WARD SIMONS: AN ORDINARY GUY WHO HAD AN EXTRAORDINARY EXPERIENCE AT LA VUELTA VIRTUAL

DANNY HOLMAN - 09/26/2022

The first La Vuelta Virtual has just finished and been an incredible success. So many people were involved and so many friendships and memories were created that will last forever.
But for one person, it was more memorable than most. Ward Simons was one of 10 qualifying competitors on the podium in Madrid competing in the Grand Final of La Vuelta Virtual 2022, which included 300 other riders riding remotely from around the world.
Ward Simons describes himself as an 'ordinary guy', but after winning the in-person Grand Final of La Vuelta Virtual 2022, he's a little less ordinary.
We spoke to the humble pharmacist after the event to ask him about his life, his passion for cycling and his experience in Madrid.

 
 
Hello Ward and first of all, huge congratulations on your success in Madrid! Could you tell us a little about yourself and your background?

I'm 36 years old and live in Sint-Katelijne-Waver in Flanders, Belgium. I grew up in a traditional Flemish family and today, together with my partner Ina, we have 3 little children. I work as a pharmacist in my own pharmacy.

 

How did you get into cycling? What is it about the sport that you love the most?

 

When I was growing up, cycling was always very popular in our family. We always watched the big races together on television like the Flemish spring classics - Paris-Roubaix, the World Championships. Although I loved watching cycling, I never did it myself when I was young and that's something I regret now. Like most of the kids I played football in the local football club.
But I started riding my bike from time to time when I started working and slowly got more into it.

A lot of things attract me in this sport, which for me is the most beautiful sport in the world. I enjoy the physical battle, man to man, in the final of the race on famous climbs like the Kwaremont, the Muur van Geraardsbergen, the Cauberg, the Kemmelberg or the cobbles from Carrefour de l’arbre or le Bois de Wallers-Arenberg. The scenery is also beautiful to watch, especially mountain stages. In recent years, since I started cycling myself, the scientific part of training is also very interesting.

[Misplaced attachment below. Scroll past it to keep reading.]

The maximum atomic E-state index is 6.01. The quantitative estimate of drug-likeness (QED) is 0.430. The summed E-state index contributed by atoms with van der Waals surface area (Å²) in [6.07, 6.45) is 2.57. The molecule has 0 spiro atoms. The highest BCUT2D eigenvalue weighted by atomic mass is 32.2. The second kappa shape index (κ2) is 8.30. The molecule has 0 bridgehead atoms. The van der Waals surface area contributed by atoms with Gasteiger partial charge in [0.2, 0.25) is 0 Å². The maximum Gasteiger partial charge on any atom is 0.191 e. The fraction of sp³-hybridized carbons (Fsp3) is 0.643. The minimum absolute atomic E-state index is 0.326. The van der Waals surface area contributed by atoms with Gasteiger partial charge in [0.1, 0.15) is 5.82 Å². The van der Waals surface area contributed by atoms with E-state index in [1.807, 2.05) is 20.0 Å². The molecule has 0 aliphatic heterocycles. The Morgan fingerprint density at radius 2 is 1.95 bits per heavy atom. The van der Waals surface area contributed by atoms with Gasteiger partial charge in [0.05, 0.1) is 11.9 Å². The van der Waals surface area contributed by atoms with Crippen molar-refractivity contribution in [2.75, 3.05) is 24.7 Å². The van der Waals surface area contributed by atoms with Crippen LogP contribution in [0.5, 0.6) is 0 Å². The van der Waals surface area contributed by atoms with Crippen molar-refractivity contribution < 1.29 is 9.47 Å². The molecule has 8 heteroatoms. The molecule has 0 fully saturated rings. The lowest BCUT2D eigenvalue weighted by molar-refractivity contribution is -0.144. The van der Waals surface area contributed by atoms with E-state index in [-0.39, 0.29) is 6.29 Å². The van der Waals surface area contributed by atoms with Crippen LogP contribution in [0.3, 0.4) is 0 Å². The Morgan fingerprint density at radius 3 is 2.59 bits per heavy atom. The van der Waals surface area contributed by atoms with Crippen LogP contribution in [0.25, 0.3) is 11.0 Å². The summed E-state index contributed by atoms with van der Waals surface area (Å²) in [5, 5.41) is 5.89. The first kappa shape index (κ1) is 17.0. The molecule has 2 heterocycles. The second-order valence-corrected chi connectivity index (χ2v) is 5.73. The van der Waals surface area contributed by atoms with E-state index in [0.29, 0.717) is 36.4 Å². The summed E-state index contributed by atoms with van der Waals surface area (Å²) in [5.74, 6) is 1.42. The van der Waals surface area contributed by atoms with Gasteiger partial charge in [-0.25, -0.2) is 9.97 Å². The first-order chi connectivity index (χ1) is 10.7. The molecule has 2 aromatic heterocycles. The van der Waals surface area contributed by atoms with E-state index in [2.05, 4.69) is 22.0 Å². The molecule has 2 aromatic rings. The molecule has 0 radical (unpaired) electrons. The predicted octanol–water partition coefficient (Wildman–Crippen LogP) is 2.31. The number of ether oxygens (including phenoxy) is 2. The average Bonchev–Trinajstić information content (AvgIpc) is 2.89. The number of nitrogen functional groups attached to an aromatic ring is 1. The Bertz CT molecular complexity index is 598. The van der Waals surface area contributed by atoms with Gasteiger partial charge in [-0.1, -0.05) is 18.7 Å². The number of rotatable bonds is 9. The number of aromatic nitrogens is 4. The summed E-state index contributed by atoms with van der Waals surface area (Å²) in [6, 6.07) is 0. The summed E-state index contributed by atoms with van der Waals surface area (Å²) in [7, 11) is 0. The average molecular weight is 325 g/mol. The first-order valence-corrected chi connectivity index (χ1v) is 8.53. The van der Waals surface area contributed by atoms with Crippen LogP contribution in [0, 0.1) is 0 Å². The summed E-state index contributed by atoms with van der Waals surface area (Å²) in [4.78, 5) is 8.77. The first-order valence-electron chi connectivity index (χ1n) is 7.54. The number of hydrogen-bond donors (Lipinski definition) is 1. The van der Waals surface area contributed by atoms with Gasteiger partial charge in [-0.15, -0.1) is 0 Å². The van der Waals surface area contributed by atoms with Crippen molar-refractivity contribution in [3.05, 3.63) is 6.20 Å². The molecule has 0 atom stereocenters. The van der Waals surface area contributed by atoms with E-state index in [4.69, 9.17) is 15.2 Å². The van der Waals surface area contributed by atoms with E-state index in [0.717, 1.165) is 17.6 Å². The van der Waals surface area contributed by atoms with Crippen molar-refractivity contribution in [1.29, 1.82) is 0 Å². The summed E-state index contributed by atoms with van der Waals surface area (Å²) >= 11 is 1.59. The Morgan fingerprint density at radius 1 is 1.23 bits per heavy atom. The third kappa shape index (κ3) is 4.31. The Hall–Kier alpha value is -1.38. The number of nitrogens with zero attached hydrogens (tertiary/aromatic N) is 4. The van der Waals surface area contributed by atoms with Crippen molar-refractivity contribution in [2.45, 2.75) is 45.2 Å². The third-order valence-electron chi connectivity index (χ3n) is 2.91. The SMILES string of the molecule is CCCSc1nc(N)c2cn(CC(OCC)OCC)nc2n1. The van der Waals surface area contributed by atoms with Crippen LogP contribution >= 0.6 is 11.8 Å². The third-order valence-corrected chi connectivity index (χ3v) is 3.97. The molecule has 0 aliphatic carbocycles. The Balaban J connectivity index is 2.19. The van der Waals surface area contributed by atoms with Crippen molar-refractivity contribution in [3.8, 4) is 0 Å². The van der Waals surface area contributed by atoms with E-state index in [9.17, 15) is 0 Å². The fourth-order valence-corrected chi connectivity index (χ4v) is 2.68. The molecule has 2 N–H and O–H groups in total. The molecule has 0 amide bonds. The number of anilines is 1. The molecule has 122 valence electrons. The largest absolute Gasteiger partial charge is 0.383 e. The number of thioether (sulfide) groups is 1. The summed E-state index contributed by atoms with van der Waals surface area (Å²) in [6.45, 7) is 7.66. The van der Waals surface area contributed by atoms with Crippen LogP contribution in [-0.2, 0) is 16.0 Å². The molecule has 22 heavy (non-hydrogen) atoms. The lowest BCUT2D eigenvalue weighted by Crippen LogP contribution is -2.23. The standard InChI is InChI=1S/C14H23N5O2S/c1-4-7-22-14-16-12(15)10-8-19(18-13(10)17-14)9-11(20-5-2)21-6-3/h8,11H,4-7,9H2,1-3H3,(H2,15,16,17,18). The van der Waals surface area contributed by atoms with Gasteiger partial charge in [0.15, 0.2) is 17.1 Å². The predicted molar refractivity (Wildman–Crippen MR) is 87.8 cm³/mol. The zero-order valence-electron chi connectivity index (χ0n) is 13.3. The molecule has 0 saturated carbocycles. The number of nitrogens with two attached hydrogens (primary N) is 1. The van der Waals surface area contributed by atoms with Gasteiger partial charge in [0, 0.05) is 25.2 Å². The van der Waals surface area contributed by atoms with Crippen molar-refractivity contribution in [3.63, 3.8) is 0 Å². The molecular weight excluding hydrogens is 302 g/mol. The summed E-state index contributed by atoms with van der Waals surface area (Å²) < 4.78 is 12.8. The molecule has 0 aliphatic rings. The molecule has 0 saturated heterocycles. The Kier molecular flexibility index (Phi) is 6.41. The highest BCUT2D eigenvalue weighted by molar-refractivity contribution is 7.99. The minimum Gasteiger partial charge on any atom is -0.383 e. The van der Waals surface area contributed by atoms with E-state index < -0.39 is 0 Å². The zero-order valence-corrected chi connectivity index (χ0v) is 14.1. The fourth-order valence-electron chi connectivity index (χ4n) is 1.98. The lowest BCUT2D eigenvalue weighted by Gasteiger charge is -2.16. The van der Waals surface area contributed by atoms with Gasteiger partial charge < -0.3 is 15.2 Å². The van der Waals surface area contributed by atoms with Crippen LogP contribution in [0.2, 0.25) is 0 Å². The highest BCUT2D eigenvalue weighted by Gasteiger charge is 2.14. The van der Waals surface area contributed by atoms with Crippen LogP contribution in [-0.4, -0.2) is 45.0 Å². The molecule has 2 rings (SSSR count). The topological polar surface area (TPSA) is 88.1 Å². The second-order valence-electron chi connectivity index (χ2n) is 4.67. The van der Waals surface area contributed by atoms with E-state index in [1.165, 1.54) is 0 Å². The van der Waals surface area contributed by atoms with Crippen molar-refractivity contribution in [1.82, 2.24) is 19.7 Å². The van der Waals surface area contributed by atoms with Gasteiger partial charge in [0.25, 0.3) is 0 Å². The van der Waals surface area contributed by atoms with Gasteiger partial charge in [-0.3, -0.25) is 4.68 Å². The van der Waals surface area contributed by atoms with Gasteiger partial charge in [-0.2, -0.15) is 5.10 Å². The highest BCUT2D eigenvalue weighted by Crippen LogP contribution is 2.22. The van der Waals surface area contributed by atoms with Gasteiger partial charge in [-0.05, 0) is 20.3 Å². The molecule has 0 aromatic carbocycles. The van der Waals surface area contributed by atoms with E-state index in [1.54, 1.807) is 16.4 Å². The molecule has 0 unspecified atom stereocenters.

Cycling, for me, goes back to the origin of sports: competing physically against each other. But in a public environment with innovative, modern tools (the bikes), surrounded by scientific data like wattage and aerodynamics.

 
How did you start using Rouvy? What have your experiences been with it so far?

In 2014 I achieved a big cycling goal by finishing La Marmotte Gran fondo, But in the following years I started my own pharmacy, and we had kids and started to build our house. Because of this, I had little time left for cycling. But I was really missing it and I felt like I was getting out of shape so I started using ROUVY in October 2020.

I really liked using ROUVY from the beginning. I raced all the famous courses that I knew from watching professional cycling. After a working day, I enjoyed riding a course like this in my pain cave. It is easy, you just choose a course and you start pedalling for 45 minutes to 1 hour. The first months I did this a couple of times a week and I felt I was getting stronger daily. By the end of 2020, I did my first races as well. The more I did it, the more I liked it. In 2021 I participated in more races, started to listen to podcasts about training and started to build workouts. Every 3 to 4 months I do a FTP test. I always set a new goal and try to keep improving my FTP. ROUVY is a perfect partner for achieving this.

 

Photo Credit: Ward Simons


So you ride indoors more than outdoors? Even in the summer?

 

As I am really time-crunched, I practically only ride indoors. I get home from work after 7 PM. Then I try to eat as quickly as possible and help to get the kids in bed. During the weekends, I spent my time during the day with my family. Cycling happens in the morning or evening, inside. Sometimes when we go on a weekend trip I take my bike and then during our summer vacation in Austria and Italy this year I finally found some time to ride properly outdoors.

What were your expectations going into the La Vuelta Virtual Grand Final and how did you prepare for it?

I qualified for the podium race back in July. I didn’t have specific expectations for the final and thought I would just let it come to me, though of course I really wanted to do my best for it. But the timing of the race was fortunate as we had our summer vacation the last 2 weeks of August and I did a lot of cycling around Lake Garda. The week we got back, I did my intervals every evening and on Sunday a last long ride, the Mt. Ventoux Circle II on ROUVY. I think the training volume of the last 2 weeks made the difference that made it possible for me to deliver the best values I have ever had during the Grand Finale.